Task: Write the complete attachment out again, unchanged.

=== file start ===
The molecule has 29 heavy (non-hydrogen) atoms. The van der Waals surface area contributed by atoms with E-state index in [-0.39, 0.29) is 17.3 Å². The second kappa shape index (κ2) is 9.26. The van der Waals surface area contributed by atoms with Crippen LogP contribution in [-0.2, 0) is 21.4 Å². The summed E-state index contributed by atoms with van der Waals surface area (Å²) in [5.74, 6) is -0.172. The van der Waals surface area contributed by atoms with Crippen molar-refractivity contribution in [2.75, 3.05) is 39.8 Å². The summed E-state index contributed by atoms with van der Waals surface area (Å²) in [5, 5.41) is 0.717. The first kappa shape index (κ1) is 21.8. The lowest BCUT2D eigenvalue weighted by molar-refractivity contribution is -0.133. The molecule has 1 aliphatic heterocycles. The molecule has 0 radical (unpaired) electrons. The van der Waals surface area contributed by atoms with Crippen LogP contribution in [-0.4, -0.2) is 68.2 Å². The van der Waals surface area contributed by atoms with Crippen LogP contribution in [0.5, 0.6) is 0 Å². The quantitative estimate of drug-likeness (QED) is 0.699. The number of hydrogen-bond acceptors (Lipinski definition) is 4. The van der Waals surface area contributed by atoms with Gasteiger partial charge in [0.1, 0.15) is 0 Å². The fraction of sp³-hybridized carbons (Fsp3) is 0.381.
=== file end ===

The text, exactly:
The molecule has 29 heavy (non-hydrogen) atoms. The van der Waals surface area contributed by atoms with E-state index in [-0.39, 0.29) is 17.3 Å². The second kappa shape index (κ2) is 9.26. The van der Waals surface area contributed by atoms with Crippen LogP contribution in [-0.2, 0) is 21.4 Å². The summed E-state index contributed by atoms with van der Waals surface area (Å²) in [5.74, 6) is -0.172. The van der Waals surface area contributed by atoms with Crippen molar-refractivity contribution in [2.75, 3.05) is 39.8 Å². The summed E-state index contributed by atoms with van der Waals surface area (Å²) in [5, 5.41) is 0.717. The first kappa shape index (κ1) is 21.8. The lowest BCUT2D eigenvalue weighted by molar-refractivity contribution is -0.133. The molecule has 1 aliphatic heterocycles. The molecule has 0 radical (unpaired) electrons. The van der Waals surface area contributed by atoms with Crippen LogP contribution in [-0.4, -0.2) is 68.2 Å². The van der Waals surface area contributed by atoms with Crippen LogP contribution in [0.5, 0.6) is 0 Å². The quantitative estimate of drug-likeness (QED) is 0.699. The number of hydrogen-bond acceptors (Lipinski definition) is 4. The van der Waals surface area contributed by atoms with Gasteiger partial charge in [0.1, 0.15) is 0 Å². The fraction of sp³-hybridized carbons (Fsp3) is 0.381.